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March 24, 2016
Wild Goose Party
A Note from the Farmer's Wife
Photo used with permission from Microsoft.
If you notice dark circles around the Farmer’s eyes these days, or his Wife’s, I can tell you why.
Many urban-dwellers grow accustomed to night time noises, such as sirens, people yelling and traffic. Here in the country, sleep time is usually more serene. Crickets, the hoot of an owl or a yap of a coyote become akin to a sleep machine for us. But lately, there’s been a racket that permeates the dreams of even the soundest sleeper. Across the street from us lies a lovely small pond. It’s fresh waters attract all sorts of wild-life. We’ve seen migrating osprey dive at blinding speed to it’s surface and snatch up dinner. Kingfishers perch on the telephone wires that stretch across the field there, keeping a constant watch on potential opportunities for food. Deer pause to drink. It’s all very picturesque.
Then the waterfowl return to nest, notably the Canada goose. Most of the time, they spend daylight hours honking their courtship messages at each other. Most birds, owls and mockingbirds excepted, are instantly asleep when the sun goes down. You can walk right up and pluck one from it’s nest, as long as its dark. Inspired, or fooled, by the moony-ful brilliance however, these rambunctious geese start to party.
Last night as I lay in bed, eyes wide open, listening to their racket, I gazed outside. Indeed I could see every detail of the barn and grounds, not quite as bright as day, but clear enough that I could imagine the geese decided to waste no time. Honking and splashing, there could've been a thousand of them for all the noise they made. At dawn this morning, the usual time for birdsong, the pond was silent. The partiers had either completely worn themselves out, or they had finally accomplished their mission. As proof, we soon will see them proudly swimming in circles around the little pond, followed by a trail of fuzzy, lemon-gray little darlings. And that makes the lost sleep all worth while!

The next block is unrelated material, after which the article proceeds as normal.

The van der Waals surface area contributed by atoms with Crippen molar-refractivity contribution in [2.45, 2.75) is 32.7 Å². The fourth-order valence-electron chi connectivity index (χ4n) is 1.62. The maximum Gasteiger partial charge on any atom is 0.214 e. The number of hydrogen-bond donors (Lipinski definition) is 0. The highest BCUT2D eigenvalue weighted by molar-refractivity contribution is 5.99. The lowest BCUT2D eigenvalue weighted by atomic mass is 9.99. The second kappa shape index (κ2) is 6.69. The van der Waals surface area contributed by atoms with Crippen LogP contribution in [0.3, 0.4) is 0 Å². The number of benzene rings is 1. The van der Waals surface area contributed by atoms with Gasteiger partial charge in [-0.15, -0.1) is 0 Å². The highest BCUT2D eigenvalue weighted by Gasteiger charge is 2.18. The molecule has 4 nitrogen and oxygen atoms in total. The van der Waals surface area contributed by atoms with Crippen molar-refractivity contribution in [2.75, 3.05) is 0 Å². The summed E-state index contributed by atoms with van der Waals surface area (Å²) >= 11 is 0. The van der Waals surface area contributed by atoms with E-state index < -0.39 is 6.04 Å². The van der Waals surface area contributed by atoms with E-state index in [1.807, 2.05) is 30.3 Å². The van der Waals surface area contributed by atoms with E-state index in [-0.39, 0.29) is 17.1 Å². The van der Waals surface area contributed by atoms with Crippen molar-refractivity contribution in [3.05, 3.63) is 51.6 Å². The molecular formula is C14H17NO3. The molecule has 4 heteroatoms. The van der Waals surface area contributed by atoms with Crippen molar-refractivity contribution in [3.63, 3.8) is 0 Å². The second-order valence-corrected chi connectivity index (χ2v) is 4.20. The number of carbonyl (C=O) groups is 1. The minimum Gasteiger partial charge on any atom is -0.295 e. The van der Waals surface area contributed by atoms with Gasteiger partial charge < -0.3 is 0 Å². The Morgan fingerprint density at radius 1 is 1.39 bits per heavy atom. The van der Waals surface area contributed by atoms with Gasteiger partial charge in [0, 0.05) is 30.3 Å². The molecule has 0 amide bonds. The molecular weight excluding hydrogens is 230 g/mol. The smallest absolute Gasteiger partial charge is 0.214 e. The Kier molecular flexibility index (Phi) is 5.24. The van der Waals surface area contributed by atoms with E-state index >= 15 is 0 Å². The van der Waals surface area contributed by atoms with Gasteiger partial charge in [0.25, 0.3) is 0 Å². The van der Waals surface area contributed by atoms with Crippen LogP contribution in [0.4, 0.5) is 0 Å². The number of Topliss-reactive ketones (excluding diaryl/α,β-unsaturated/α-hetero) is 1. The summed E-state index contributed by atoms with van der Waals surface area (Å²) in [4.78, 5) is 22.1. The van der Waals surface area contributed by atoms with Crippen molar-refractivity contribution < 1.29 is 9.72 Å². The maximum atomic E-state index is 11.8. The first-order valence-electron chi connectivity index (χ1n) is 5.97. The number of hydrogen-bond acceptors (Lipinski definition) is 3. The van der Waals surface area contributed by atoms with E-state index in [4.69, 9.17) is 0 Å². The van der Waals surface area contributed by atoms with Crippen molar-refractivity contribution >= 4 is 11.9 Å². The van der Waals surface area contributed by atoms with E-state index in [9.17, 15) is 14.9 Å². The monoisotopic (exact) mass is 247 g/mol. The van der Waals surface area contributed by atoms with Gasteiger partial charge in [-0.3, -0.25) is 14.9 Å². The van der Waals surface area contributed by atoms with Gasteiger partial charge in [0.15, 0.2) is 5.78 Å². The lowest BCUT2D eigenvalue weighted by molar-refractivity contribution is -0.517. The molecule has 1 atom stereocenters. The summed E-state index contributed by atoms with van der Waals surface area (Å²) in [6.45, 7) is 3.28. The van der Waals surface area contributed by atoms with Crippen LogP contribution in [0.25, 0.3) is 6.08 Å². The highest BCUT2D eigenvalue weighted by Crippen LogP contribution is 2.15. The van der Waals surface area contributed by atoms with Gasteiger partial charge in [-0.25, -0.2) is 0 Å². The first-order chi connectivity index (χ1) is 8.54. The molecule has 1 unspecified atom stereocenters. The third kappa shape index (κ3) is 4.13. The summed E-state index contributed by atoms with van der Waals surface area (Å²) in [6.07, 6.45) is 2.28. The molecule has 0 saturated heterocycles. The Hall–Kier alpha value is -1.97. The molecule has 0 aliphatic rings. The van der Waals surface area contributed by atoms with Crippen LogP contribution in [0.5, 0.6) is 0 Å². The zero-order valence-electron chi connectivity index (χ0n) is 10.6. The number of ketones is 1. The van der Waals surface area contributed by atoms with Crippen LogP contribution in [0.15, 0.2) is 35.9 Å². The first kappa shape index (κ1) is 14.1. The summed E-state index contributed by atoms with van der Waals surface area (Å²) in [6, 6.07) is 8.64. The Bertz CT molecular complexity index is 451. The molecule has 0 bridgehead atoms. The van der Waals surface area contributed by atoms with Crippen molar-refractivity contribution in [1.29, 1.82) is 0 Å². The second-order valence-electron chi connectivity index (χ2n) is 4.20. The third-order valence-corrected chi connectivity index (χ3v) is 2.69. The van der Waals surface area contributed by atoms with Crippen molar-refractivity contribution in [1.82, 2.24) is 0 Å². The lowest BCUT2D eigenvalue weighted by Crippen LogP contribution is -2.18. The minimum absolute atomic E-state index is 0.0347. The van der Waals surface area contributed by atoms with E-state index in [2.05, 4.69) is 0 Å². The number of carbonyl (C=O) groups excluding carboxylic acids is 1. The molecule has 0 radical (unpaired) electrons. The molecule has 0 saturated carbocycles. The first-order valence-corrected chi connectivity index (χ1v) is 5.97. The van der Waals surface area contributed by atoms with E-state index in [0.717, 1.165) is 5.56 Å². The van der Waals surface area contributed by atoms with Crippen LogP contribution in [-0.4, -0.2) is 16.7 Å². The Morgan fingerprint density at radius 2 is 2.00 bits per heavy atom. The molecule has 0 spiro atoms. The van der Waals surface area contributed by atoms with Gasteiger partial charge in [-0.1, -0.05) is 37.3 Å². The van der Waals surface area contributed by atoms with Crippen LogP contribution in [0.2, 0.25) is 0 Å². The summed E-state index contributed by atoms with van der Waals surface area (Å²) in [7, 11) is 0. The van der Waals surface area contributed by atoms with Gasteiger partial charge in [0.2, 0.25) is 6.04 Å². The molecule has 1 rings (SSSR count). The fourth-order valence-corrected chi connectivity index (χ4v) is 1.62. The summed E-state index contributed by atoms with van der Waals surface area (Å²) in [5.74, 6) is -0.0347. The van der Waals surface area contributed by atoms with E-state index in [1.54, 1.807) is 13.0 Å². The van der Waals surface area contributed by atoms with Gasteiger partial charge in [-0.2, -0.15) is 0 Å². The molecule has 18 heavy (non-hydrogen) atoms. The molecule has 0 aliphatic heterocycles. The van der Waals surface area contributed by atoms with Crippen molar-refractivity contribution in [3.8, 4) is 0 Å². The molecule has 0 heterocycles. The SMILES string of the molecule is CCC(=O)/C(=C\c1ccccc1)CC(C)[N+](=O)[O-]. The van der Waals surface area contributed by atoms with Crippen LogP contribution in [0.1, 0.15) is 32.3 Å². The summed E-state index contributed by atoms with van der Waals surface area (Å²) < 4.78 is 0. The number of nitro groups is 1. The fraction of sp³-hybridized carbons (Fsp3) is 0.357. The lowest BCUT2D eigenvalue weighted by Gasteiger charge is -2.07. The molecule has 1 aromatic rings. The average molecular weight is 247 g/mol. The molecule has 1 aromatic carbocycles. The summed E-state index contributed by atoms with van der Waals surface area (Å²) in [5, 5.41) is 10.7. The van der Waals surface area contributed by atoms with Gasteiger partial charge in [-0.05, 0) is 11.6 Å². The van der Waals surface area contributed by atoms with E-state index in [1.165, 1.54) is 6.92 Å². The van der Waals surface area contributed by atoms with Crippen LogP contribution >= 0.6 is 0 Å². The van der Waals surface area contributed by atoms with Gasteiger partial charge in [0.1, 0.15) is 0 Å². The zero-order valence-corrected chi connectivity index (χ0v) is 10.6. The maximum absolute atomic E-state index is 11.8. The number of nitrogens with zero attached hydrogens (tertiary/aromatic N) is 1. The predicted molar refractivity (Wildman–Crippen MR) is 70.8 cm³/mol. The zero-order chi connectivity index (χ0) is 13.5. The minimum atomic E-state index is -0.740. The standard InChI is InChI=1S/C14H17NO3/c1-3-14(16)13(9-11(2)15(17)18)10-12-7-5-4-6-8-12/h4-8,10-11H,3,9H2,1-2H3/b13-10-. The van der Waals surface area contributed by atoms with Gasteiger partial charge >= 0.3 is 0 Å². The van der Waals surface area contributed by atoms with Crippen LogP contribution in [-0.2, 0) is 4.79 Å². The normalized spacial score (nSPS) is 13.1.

Spring is truly here. The birds and beasts know it and so does the Farmer. Our tractors are in full use already, whereas last year at this time they were snowed in, or close to it. We guess you are starting to fantasize about tender young fresh things (vegetables, that is, not goslings) on your plates. We have plenty of space in both our Spring Share and Main Season, so please keep spouting good things to your friends and relations! I also want to say a personal "thank you!" to Dish Works for their recent blog post, "Weekly Pick: A Farm Blog with Character,
" featuring Notes from the Farmer's Wife! Nice to get a little encouragement to keep at it! And thanks to all of you who take the time to read these notes...its nice to know someone is out there!
March 13, 2016
A Note from the Farmer's Wife
The spring peepers started peeping this week. The tractor has begun its work, tilling and amending soil. The triple greenhouse is warm and beckons the first planting. And the birds, well I guess here is my chance to throw out the work “cacophony,” for surely that is descriptive of the racket they are making. And just like the birds, the Farmer and I wake each day earlier and earlier, instinctively preparing for the long days ahead.
A Pennsylvania country spring holds magic for me. I still burst with childish delight when I find the first purple crocus appear amongst the leafy mulch of my garden. Eagerly, I push aside debris and think of little Mary Lennox, in The Secret Garden, doing the same. Then I will sit back on my heels and watch my daughter aptly dig for worms while Robin Redbreast admires her work from a safe distance.
It feels a little odd to have this indulgent warmth so early, but I cannot resist the happiness it fill me with. It also inspires me to plant flowers. 3500 gladiola bulbs, 400 dahlia tubers, several thousand sunflowers…the list goes on. The Farmer, naturally, is thinking vegetables: 60,000 onions, 20,000 heads of lettuce, 4000 tomato plants…you get the idea. How do we get so excited year after year about so much work? The answer lies in the magic of growing things, combined with the ultimate satisfaction of feeding people who love to eat them. That would be you!
March 13, 2016
A New Project for Women
A Note from Charis